For the British political elite the loss of empire did not signal the end of the imperial mentality. As a consequence, Britain’s defence capability continued for decades to be built upon the ridiculous assumption that she still had the military responsibilities of a great power. This has meant until recent years that Britain has shaped her defence to be able to operate, in theory at least, anywhere in the world, with a very full range of expensive military toys such as aircraft carriers and heavy tanks, neither of which is necessary for the defence of modern Britain.

That policy was mistaken but not inherently dangerous. It cost the British taxpayer a great deal of money spent unnecessarily, but it did not commit Britain to dangerous adventures or leave Britain incapable of defending herself.

In Tony Blair’s hands this “great power” mentality has transmuted into an ideology what might be described as liberal neo-colonial interventionism, crystallised in what became known as the “Blair Doctrine” which overthrew the idea of national sovereignty on which the UN was founded by advocating that the “international community” had the right to intervene in any country militarily if the government of the country was behaving in a vicious manner towards its people,

Because of the difference between the forces and equipment needed to handle such large scale foreign interventions and what is required to defend the UK, such a policy implied that Britain’s armed forces were no longer to be primarily designed to protect British territory, but would exist to operate as an agent of some ill-defined international order, be that the UN, Nato or some other association. This is what has happened. To call them defence forces is rapidly becoming a misnomer.

Creating the liberal neo-colonial armed forces of tomorrow

The shaping of our armed forces to implement the Blair Doctrine rather than British needs is already well under way. This is exemplified by recent equipment proposals which, at massive cost, lumber Britain with weapons which are not needed. Two giant aircraft carriers have already been ordered at a current estimated cost of £13 billion and a new “mini-tank” which can be lifted to foreign fields by air is proposed at another £6 billion (Sunday Telegraph London 5 Oct 2003).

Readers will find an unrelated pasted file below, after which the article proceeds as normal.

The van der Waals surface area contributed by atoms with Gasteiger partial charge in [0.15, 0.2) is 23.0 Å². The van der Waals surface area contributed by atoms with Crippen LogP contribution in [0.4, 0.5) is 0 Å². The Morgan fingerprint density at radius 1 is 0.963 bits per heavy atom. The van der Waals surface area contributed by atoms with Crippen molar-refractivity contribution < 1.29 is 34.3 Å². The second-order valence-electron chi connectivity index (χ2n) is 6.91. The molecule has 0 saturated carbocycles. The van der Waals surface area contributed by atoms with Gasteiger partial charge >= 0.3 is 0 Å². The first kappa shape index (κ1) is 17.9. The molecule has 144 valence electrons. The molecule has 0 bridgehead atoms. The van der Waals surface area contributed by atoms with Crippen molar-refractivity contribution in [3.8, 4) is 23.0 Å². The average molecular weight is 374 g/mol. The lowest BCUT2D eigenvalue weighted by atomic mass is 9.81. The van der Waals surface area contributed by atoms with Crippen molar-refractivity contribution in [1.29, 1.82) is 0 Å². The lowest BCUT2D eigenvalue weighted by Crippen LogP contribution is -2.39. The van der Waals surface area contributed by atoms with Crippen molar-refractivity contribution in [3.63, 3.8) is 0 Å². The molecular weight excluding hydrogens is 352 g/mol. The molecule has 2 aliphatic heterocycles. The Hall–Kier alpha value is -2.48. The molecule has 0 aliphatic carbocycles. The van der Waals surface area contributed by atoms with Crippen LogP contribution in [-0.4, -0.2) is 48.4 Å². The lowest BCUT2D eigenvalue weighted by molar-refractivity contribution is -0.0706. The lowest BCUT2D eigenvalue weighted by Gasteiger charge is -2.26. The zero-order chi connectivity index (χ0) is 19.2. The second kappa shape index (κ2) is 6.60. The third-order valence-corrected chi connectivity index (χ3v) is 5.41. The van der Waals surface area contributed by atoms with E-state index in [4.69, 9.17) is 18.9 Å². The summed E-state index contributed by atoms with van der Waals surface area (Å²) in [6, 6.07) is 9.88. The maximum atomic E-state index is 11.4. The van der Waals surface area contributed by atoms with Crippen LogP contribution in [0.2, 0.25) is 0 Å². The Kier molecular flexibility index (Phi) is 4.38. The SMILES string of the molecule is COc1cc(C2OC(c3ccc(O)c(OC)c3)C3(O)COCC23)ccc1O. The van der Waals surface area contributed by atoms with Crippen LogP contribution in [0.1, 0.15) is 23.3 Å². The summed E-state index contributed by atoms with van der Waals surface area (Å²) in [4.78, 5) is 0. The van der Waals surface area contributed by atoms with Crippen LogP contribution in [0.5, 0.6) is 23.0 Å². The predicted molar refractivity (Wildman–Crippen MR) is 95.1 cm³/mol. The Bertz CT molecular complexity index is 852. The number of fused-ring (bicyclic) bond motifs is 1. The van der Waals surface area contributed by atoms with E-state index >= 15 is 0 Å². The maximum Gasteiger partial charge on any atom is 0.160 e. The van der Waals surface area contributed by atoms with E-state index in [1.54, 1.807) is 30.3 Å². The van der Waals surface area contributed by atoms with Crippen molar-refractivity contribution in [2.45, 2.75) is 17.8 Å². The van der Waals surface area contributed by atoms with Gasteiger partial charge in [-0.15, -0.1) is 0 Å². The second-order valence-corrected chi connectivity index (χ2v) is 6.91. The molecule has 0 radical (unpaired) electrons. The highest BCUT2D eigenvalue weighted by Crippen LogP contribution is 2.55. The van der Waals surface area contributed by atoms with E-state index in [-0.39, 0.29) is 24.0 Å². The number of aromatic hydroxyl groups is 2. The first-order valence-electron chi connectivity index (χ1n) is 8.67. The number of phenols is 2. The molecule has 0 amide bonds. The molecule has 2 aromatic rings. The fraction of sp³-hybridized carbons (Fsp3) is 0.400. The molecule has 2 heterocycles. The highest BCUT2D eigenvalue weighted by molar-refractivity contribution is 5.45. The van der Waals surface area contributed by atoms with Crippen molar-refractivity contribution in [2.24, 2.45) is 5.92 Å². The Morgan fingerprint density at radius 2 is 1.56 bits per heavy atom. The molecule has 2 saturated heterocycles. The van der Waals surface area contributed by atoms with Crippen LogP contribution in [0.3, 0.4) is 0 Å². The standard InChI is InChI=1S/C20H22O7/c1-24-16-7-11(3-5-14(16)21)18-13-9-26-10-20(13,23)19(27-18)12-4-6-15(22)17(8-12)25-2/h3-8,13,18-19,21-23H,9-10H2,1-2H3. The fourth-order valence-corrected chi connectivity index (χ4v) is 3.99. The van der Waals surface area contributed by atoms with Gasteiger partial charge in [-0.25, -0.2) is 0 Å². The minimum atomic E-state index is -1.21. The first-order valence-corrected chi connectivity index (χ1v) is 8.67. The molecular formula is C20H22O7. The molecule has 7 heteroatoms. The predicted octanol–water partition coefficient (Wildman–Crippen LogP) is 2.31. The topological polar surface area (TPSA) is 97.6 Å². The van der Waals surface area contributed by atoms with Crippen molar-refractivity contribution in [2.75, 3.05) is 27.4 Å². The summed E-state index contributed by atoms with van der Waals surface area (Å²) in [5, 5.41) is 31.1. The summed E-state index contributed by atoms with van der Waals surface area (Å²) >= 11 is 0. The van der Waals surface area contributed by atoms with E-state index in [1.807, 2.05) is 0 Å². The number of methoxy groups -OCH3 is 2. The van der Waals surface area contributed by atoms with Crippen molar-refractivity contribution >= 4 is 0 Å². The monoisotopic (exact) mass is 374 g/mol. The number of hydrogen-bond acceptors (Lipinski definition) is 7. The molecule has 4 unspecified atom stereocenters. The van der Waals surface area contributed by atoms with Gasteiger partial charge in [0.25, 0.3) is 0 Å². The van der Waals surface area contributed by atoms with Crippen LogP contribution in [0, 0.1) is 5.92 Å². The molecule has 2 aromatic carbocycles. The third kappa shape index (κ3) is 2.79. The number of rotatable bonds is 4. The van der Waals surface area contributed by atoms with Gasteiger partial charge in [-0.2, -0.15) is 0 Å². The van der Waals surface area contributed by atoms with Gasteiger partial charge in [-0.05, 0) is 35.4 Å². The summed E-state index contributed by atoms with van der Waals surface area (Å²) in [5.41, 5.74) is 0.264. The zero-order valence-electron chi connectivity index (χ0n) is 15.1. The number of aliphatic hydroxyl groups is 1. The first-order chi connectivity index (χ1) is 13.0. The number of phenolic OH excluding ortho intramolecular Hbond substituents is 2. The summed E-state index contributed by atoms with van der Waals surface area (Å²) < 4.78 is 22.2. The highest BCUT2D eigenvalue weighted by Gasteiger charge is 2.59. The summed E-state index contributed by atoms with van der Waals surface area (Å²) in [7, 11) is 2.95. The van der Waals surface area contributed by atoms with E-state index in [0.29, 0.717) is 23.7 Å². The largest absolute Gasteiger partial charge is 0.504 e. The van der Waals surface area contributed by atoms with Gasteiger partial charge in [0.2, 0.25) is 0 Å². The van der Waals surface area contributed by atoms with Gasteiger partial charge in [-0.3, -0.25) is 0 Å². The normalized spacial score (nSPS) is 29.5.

In addition to these vast equipment projects, Britain is committed to providing a rapid-response force for “international emergencies” and is being gradually and secretly lured into an EU defence force. The effect of this reshaping of our armed forces is to starve them of the means to defend Britain. The aircraft carrier project alone will take a quite disproportionate amount of the defence procurement budget for many years, while the mini-tank project, if it goes ahead, will result in the end of our heavy armour regiments altogether. Perhaps most damagingly in the long run the manpower of the British army is to be reduced to 82,000 regulars with recent rumours of a further cut to 60,000 after the 2015 election.

The defence policy Britain needs

It is improbable that Britain in the foreseeable future will have to fight, as a matter of necessity, either an aggressive war abroad on its own or in alliance with another country such as the USA. What Britain needs are armed forces which will prevent attacks on Britain itself, guard her waters and (just conceivably) allow her to break a blockade. Such a policy could be easily met within Britain’ s present spending, because it is always easier and cheaper to defend your own territory than to have to invade another territory.

Having armed forces which are designed to operate only in the defence of Britain should mean that recruitment of both regulars and reservists becomes easier because long and frequent tours of duty abroad would no longer be a problem. In particular, shortages of specialists such as military medics should become a non-issue. The policy would have the further great advantage of hamstringing politicians. Whatever their natural inclinations, even the most reckless politician is constrained in what he can do by simple practicalities. If Britain has armed forces which are only equipped to defend British territory, they cannot easily be sent to fight abroad, even in conjunction with a power such as the US.